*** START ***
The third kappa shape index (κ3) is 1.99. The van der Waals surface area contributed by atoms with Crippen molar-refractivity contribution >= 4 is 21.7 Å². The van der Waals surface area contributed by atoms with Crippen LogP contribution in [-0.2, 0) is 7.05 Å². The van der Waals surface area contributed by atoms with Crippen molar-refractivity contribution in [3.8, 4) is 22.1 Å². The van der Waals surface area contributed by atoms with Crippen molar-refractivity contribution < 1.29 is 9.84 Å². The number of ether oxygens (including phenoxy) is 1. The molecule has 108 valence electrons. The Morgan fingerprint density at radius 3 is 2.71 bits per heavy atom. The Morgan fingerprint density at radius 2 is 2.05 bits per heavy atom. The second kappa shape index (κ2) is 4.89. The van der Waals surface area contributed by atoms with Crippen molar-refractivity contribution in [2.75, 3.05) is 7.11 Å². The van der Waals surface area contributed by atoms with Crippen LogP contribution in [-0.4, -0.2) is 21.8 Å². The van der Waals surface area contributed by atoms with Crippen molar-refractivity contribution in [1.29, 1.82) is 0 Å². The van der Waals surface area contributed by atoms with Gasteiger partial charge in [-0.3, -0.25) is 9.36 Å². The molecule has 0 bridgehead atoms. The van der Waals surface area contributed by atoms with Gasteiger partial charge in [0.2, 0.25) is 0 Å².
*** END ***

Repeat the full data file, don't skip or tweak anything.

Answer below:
The third kappa shape index (κ3) is 1.99. The van der Waals surface area contributed by atoms with Crippen molar-refractivity contribution >= 4 is 21.7 Å². The van der Waals surface area contributed by atoms with Crippen LogP contribution in [-0.2, 0) is 7.05 Å². The van der Waals surface area contributed by atoms with Crippen molar-refractivity contribution in [3.8, 4) is 22.1 Å². The van der Waals surface area contributed by atoms with Crippen molar-refractivity contribution < 1.29 is 9.84 Å². The number of ether oxygens (including phenoxy) is 1. The molecule has 108 valence electrons. The Morgan fingerprint density at radius 3 is 2.71 bits per heavy atom. The Morgan fingerprint density at radius 2 is 2.05 bits per heavy atom. The second kappa shape index (κ2) is 4.89. The van der Waals surface area contributed by atoms with Crippen molar-refractivity contribution in [2.75, 3.05) is 7.11 Å². The van der Waals surface area contributed by atoms with Crippen LogP contribution in [-0.4, -0.2) is 21.8 Å². The van der Waals surface area contributed by atoms with Crippen molar-refractivity contribution in [1.29, 1.82) is 0 Å². The van der Waals surface area contributed by atoms with Gasteiger partial charge in [-0.3, -0.25) is 9.36 Å². The molecule has 0 bridgehead atoms. The van der Waals surface area contributed by atoms with Gasteiger partial charge in [0.2, 0.25) is 0 Å².